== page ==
Reviewed by Jennifer Bogart
Nightmare by Robin Parrish
"Coming from a background in the occult, I tend to be wary of stories that glamorize communication with spirits, or that could develop a fascination with the subject. While I won’t say that Parrish has gone that far, he’s definitely treading on the line, and I’m definitely not comfortable with that."
Maia Peters has had an unusual upbringing. As the child of two prominent paranormal investigators her life has been filled with first-hand experiences of ghost-sightings, but she’s hoping to put that behind her as she moves on with her chosen course of study in college. She is dragged back into familiar territory when Jordin Cole, a wealthy student at her college enlists her help in exploring the paranormal for herself first-hand.
When Jordin appears to Maia as a spectre at a new amusement park, Maia realizes that something has gone dreadfully wrong and embarks on an investigation alongside Jordin’s fiancé (and aspiring pastor) to discover Jordin’s fate. Told in an alternating flashback manner, the search for Jordin is interspersed with Jordin and Maia’s past adventures “ghost-hunting”. In all honesty, the search for Jordin was more compelling than the ghost-hunting scenes, which tended to become repetitive after a while – more of the same, more of the same.
Robin Parrish writes in some of my target genres, so I was excited to see that his latest release – Nightmare – held potential to fall squarely within one of my top reading areas; Christian supernatural suspense. I’ve enjoyed some of Parrish’s writing in the past (Offworld), and while I find his tendency to spin some pretty improbable conclusions to require a bit too much suspension of disbelief, I was looking forward to his latest read.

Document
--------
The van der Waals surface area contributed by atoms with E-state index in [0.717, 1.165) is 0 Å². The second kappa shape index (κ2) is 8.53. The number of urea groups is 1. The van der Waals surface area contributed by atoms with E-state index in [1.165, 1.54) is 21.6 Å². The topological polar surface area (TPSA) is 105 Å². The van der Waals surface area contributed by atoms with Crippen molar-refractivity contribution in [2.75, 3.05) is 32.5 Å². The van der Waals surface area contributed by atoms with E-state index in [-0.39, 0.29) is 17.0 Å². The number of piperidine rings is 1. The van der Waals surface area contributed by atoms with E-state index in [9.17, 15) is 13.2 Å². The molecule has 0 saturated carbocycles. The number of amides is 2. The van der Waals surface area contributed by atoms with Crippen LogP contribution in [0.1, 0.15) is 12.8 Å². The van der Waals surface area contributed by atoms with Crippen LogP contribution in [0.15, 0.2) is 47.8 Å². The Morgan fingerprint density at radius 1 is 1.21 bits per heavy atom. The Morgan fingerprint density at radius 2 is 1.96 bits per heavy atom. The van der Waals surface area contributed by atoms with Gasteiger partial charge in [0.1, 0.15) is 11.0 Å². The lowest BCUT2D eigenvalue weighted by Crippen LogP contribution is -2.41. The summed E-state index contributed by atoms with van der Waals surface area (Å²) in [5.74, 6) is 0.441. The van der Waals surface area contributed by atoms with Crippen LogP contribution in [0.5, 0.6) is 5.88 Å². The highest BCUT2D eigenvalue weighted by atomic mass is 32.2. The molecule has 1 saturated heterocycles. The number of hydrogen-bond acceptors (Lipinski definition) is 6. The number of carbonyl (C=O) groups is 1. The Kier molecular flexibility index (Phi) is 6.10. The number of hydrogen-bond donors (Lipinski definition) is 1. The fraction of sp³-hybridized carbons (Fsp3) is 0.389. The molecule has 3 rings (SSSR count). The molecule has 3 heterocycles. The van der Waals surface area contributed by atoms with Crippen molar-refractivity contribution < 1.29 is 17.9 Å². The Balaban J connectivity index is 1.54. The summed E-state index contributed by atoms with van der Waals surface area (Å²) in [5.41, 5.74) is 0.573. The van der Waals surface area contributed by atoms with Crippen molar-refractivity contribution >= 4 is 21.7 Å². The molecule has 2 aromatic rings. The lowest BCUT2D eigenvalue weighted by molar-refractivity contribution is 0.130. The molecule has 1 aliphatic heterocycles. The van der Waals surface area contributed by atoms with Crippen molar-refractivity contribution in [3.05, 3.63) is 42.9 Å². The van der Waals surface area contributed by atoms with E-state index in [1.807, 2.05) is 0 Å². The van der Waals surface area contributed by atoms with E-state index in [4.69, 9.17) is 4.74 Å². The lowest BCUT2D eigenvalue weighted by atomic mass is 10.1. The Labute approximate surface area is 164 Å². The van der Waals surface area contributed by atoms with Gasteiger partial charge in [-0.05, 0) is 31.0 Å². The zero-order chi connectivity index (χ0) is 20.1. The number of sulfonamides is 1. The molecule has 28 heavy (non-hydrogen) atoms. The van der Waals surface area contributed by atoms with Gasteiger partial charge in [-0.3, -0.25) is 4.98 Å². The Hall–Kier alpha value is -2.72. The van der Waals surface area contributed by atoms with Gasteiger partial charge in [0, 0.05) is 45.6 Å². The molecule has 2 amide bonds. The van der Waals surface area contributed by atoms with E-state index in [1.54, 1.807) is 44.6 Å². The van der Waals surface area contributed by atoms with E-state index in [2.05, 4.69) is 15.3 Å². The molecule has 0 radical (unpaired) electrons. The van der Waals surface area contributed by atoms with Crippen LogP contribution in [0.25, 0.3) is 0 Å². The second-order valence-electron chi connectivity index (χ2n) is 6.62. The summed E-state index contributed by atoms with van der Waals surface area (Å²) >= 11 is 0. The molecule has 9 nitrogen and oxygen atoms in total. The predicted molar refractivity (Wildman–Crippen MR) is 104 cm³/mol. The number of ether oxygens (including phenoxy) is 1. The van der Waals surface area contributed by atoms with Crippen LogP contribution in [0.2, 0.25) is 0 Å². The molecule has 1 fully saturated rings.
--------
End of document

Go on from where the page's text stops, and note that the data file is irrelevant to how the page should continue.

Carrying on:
Nightmare is a lightning fast read, it’s written in very simple language (which I believe is written to mirror the thinking/speaking style of the main character Maia), but which also lacked descriptive depth due to its straightforward simplicity. This is the sort of story that keeps readers going with the promise of a mystery unfolding – and there’s certainly that in spades.
I’m disappointed however that Maia’s perception of the paranormal seems to trump that of a Christian worldview, hers is written much more strongly, and though she claims belief in God, we really don’t see a lot of evidence of that in her life. Coming from a background in the occult, I tend to be wary of stories that glamorize communication with spirits, or that could develop a fascination with the subject. While I won’t say that Parrish has gone that far, he’s definitely treading on the line, and I’m definitely not comfortable with that.
As a result, I won’t be recommending Nightmare to anyone. There is far too much emphasis and fascination surrounding ghosts in our culture already. I was hoping that Parrish would come down with a decidedly more biblical point of view in this novel, but there’s just too much room for distraction and being led astray within its pages.
Jennifer Bogart is a child of God, wife and homeschooling mother of three young children (so far). She writes homeschooling resources with her husband at Bogart Family Resources, and reviews as a creative outlet. Passionately dedicated to promoting the work of Christian authors and artists, her blog Quiverfull Family features reviews, contests, family updates, homeschooling tidbits and well - a bit of everything.